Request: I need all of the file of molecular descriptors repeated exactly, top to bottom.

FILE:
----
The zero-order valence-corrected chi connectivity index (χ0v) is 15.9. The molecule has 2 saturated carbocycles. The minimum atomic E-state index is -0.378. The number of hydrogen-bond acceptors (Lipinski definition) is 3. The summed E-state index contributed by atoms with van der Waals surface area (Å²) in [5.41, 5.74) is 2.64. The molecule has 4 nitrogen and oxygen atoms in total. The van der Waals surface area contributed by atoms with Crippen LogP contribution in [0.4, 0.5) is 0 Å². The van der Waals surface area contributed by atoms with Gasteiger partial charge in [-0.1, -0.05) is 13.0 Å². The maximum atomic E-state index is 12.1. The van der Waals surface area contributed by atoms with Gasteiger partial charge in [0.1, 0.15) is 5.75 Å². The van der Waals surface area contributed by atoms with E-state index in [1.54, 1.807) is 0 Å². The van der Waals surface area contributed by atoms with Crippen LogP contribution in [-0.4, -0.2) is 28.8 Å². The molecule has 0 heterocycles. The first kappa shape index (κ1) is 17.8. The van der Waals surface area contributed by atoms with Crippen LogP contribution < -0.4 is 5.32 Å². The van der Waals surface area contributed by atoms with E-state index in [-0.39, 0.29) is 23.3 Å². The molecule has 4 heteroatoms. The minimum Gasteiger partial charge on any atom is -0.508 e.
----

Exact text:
The zero-order valence-corrected chi connectivity index (χ0v) is 15.9. The molecule has 2 saturated carbocycles. The minimum atomic E-state index is -0.378. The number of hydrogen-bond acceptors (Lipinski definition) is 3. The summed E-state index contributed by atoms with van der Waals surface area (Å²) in [5.41, 5.74) is 2.64. The molecule has 4 nitrogen and oxygen atoms in total. The van der Waals surface area contributed by atoms with Crippen LogP contribution in [0.4, 0.5) is 0 Å². The van der Waals surface area contributed by atoms with Gasteiger partial charge in [-0.1, -0.05) is 13.0 Å². The maximum atomic E-state index is 12.1. The van der Waals surface area contributed by atoms with Gasteiger partial charge in [0.1, 0.15) is 5.75 Å². The van der Waals surface area contributed by atoms with E-state index in [1.54, 1.807) is 0 Å². The van der Waals surface area contributed by atoms with Crippen LogP contribution in [-0.4, -0.2) is 28.8 Å². The molecule has 0 heterocycles. The first kappa shape index (κ1) is 17.8. The van der Waals surface area contributed by atoms with Crippen LogP contribution < -0.4 is 5.32 Å². The van der Waals surface area contributed by atoms with E-state index in [-0.39, 0.29) is 23.3 Å². The molecule has 4 heteroatoms. The minimum Gasteiger partial charge on any atom is -0.508 e.